Mockingbird Director Robert Mulligan Dies at 83

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Gregory Peck, Brock Peters in To Kill a Mocking Bird, 1962.

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The Pakula-Mulligan tandem's biggest hit was the 1967 Up the Down Staircase, based on the Bel Kaufman book about a New York City teacher's attempts to connect with her hard-hided students. The movie landed its leading lady, Sandy Dennis, on the covers of TIME and Newsweek the same week. After a Gregory Peck Western, The Stalking Moon, the producer-director team split. As it happened, Pakula became a director with a broader, deeper palette and somewhat greater success than his old partner (Klute, The Parallax View, All the President's Men, Sophie's Choice, Presumed Innocent, The Pelican Brief).

But Mulligan had a few more hits — and good films — in him: Summer of '42 (1971), the romance of a teenage boy and a lovely young war widow; The Other (1972), a spectral mood piece about nine-year-old twins involved in murder; and Same Time, Next Year (1978), with Alan Alda and Ellen Burstyn as annual adulterers. As his career wore on, and Hollywood jettisoned sentiment and subtlety for sharks and light sabers, Mulligan's aura dimmed. He had outlived the mood he so delicately captured.

Bittersweet Bird of Youth

Universal Pictures, the sponsor of To Kill a Mockingbird, wanted the role of Atticus to go to its top star, Rock Hudson, whom Mulligan had directed the year before in the romantic comedy Come September. But Pakula and Mulligan held out for Peck, the screen's flintiest rock of movie rectitude. Lee was in enthusiastic agreement, for she had based Atticus on her lawyer father and saw a kinship between him and Peck. On the first day of shooting she told him, "Gregory, you've got a little potbelly just like my daddy," and Peck replied, "Harper, that's great acting." Forty years later, on the star's death, Lee emerged from seclusion to testify, "Gregory Peck was a beautiful man. Atticus Finch gave him the opportunity to play himself."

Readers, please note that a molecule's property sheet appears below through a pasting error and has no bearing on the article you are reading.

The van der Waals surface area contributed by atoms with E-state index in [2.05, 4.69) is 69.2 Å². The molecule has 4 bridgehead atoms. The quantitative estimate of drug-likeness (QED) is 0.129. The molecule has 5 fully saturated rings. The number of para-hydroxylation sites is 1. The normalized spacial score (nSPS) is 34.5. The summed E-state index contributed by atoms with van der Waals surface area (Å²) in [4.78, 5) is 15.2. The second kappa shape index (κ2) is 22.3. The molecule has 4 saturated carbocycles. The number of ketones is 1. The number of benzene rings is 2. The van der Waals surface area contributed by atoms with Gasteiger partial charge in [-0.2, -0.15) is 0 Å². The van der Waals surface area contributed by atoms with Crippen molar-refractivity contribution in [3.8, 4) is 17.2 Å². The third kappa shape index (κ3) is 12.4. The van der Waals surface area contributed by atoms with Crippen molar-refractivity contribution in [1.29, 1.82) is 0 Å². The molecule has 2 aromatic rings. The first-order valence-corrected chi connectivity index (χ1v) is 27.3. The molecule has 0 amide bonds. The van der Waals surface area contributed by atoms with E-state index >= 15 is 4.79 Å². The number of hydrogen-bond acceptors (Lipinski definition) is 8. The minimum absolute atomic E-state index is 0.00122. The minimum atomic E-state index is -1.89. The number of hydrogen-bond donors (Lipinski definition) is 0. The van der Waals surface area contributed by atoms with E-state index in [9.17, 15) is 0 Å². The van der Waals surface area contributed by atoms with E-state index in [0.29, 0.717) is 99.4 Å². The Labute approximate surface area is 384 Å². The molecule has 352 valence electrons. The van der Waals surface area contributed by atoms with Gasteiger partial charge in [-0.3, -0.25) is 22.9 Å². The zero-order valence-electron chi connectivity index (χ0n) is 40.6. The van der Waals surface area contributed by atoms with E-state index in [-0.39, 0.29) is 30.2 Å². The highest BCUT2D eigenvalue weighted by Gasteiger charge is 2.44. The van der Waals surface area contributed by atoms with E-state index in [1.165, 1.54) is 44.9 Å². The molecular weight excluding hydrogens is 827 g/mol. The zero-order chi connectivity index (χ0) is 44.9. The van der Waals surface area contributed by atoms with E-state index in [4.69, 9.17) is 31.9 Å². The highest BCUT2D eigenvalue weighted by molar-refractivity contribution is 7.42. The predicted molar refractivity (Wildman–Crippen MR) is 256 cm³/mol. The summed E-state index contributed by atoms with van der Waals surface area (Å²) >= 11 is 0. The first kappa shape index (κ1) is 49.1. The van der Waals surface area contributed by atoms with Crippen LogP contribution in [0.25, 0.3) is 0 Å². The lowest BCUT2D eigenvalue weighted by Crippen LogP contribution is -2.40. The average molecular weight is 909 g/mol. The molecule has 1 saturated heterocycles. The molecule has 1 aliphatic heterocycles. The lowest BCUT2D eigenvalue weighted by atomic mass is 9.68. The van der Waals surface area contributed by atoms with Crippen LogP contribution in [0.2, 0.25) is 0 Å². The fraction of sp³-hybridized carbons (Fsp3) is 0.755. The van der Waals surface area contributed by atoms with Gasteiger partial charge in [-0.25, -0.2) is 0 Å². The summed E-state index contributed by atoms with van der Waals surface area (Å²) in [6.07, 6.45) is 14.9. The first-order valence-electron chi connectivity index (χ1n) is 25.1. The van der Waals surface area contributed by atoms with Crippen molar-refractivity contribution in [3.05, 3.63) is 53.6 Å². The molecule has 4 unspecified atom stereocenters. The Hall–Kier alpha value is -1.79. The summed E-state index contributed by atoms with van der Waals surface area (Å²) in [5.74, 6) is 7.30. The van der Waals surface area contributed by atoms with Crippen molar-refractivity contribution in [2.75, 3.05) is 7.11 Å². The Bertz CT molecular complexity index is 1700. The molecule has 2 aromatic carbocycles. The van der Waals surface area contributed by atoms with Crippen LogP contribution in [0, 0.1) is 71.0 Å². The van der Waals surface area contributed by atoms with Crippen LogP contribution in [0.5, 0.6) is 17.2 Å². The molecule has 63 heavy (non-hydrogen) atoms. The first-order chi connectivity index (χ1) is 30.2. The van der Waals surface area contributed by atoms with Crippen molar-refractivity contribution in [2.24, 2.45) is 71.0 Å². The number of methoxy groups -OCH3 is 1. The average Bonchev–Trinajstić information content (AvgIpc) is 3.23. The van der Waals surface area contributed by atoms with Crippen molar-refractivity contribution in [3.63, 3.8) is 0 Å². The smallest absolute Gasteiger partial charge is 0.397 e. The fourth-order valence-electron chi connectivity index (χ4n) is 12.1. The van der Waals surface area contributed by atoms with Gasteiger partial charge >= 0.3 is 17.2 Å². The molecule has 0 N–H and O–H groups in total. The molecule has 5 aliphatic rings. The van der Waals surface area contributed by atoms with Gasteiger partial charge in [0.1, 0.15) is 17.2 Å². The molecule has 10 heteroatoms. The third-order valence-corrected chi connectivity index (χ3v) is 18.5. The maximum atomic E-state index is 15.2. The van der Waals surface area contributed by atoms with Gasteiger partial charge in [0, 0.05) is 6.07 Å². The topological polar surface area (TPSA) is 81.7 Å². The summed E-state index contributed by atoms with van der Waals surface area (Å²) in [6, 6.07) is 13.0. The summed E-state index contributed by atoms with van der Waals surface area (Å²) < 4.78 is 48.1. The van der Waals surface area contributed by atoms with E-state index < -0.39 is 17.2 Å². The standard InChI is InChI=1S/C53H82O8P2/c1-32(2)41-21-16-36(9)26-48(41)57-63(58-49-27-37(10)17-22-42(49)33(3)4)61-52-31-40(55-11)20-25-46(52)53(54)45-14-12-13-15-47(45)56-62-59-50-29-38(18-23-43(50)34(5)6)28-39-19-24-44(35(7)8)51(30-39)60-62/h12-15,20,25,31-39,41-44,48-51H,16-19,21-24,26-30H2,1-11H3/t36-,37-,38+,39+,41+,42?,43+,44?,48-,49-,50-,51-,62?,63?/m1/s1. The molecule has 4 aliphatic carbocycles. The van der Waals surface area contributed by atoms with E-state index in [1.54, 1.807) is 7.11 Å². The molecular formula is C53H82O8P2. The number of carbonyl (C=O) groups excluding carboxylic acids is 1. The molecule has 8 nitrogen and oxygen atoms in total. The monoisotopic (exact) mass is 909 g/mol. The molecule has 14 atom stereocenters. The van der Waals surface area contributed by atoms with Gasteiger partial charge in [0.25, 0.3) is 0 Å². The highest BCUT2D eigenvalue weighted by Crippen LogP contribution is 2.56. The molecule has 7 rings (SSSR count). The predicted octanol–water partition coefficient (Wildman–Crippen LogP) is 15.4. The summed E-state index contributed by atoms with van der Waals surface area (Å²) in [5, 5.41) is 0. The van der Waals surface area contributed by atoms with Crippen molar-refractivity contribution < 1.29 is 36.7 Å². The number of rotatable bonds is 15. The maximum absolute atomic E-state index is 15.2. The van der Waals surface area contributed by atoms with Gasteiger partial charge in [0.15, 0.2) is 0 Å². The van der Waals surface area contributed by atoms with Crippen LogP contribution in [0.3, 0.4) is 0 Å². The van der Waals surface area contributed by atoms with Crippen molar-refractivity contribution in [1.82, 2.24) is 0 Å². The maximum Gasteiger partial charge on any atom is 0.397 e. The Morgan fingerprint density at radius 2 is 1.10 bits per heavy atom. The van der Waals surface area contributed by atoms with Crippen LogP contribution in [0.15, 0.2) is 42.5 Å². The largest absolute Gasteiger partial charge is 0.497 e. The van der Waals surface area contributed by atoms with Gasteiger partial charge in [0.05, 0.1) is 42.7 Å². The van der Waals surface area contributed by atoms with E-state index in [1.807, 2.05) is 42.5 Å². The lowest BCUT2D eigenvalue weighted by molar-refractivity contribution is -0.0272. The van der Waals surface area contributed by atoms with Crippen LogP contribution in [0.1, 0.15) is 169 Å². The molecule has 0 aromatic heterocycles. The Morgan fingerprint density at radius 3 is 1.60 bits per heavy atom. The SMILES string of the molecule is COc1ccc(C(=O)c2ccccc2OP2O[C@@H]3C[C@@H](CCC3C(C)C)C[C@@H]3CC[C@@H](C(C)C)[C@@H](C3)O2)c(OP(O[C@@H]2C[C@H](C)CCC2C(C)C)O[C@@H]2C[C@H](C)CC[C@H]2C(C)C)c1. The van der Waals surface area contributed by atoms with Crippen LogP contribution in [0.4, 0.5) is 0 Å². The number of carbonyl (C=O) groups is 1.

Tom Robinson (Brock Peters), a black man, has been accused of raping a white woman, and Atticus takes on the case — a perilous assignment in an Alabama town in the 1930s. He offers brilliant arguments, demolishes the opposition, convinces each member of the movie audience...and loses. But Atticus has shown courage by putting his reputation on the line. Later in the film, he embodies a kind of pacifist resistance. The white woman's racist father sees him with some blacks and spits in his face. Atticus, with ferocious dignity, takes out a handkerchief, wipes off the insult and walks away. In this battle, he is the victor by refusing to fight. The force of eloquence, the power of restraint: in his display of these qualities, Atticus was a Caucasian equivalent of Martin Luther King, Jr.

Critics of the movie, most prominently Roger Ebert, say that its emphasis on the white man's burden of nobility betrayed a willful ignoring of Tom Robinson, the real person in peril. Atticus loses face; Tom loses his life, but his case is seen not as his or his race's tragedy but as one step on his lawyer's Calvary. Then the plot shifts to the Finches' eccentric neighbor Boo Radley (Robert Duvall, in his first movie role), and Mockingbird forgets about the black man, unfairly convicted by a racist society, to concentrate on the white man who is brought into civilized society.

All these vectors are at play in Lee's novel, which after all is cast not as a Scottsboro Boys-style docudrama of racial injustice in the '30s but as a daughter's loving evocation of her dad, seen through a child's eyes. This is the perspective that Foote's Oscar-winning script faithfully transposed to the screen, and that Mary Badham, who played Scout Finch, embodied with such unaffected clarity that, at 10, she received an Oscar nomination for Best Supporting Actress. As for Mulligan, no one has cited him for anything but the sensitive handling of story, actors, camera and mood.

"You never really understand a person," Atticus says, "until you consider things from his point of view. Until you climb inside of his skin and walk around in it." Tolerance ripening into fascination, and then to empathy: that was Mulligan's strength, especially in his psychological portraiture of the young. You could call him the J.D. Salinger of directors and be grateful that, in his movie heart, he stayed so young so long.

See TIME's Top 10 Movies of 2008.

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